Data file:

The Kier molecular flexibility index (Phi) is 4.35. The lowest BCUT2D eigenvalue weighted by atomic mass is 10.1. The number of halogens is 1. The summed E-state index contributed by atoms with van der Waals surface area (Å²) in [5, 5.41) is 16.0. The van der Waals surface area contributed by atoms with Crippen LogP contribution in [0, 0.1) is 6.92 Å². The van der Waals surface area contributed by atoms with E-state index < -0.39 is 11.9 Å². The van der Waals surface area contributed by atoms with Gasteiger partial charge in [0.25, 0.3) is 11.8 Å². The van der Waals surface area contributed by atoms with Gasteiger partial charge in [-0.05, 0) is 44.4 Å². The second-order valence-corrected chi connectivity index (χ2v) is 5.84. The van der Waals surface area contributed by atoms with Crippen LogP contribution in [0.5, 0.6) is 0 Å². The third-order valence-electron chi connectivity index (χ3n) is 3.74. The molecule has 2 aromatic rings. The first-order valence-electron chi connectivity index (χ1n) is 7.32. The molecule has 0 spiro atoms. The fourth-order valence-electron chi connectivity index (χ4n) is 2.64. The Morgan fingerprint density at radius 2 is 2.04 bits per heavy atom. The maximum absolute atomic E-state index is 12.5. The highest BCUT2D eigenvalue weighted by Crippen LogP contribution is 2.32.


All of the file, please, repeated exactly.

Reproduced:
The Kier molecular flexibility index (Phi) is 4.35. The lowest BCUT2D eigenvalue weighted by atomic mass is 10.1. The number of halogens is 1. The summed E-state index contributed by atoms with van der Waals surface area (Å²) in [5, 5.41) is 16.0. The van der Waals surface area contributed by atoms with Crippen LogP contribution in [0, 0.1) is 6.92 Å². The van der Waals surface area contributed by atoms with E-state index < -0.39 is 11.9 Å². The van der Waals surface area contributed by atoms with Gasteiger partial charge in [0.25, 0.3) is 11.8 Å². The van der Waals surface area contributed by atoms with Gasteiger partial charge in [-0.05, 0) is 44.4 Å². The second-order valence-corrected chi connectivity index (χ2v) is 5.84. The van der Waals surface area contributed by atoms with Crippen LogP contribution in [0.5, 0.6) is 0 Å². The third-order valence-electron chi connectivity index (χ3n) is 3.74. The molecule has 2 aromatic rings. The first-order valence-electron chi connectivity index (χ1n) is 7.32. The molecule has 0 spiro atoms. The fourth-order valence-electron chi connectivity index (χ4n) is 2.64. The Morgan fingerprint density at radius 2 is 2.04 bits per heavy atom. The maximum absolute atomic E-state index is 12.5. The highest BCUT2D eigenvalue weighted by Crippen LogP contribution is 2.32.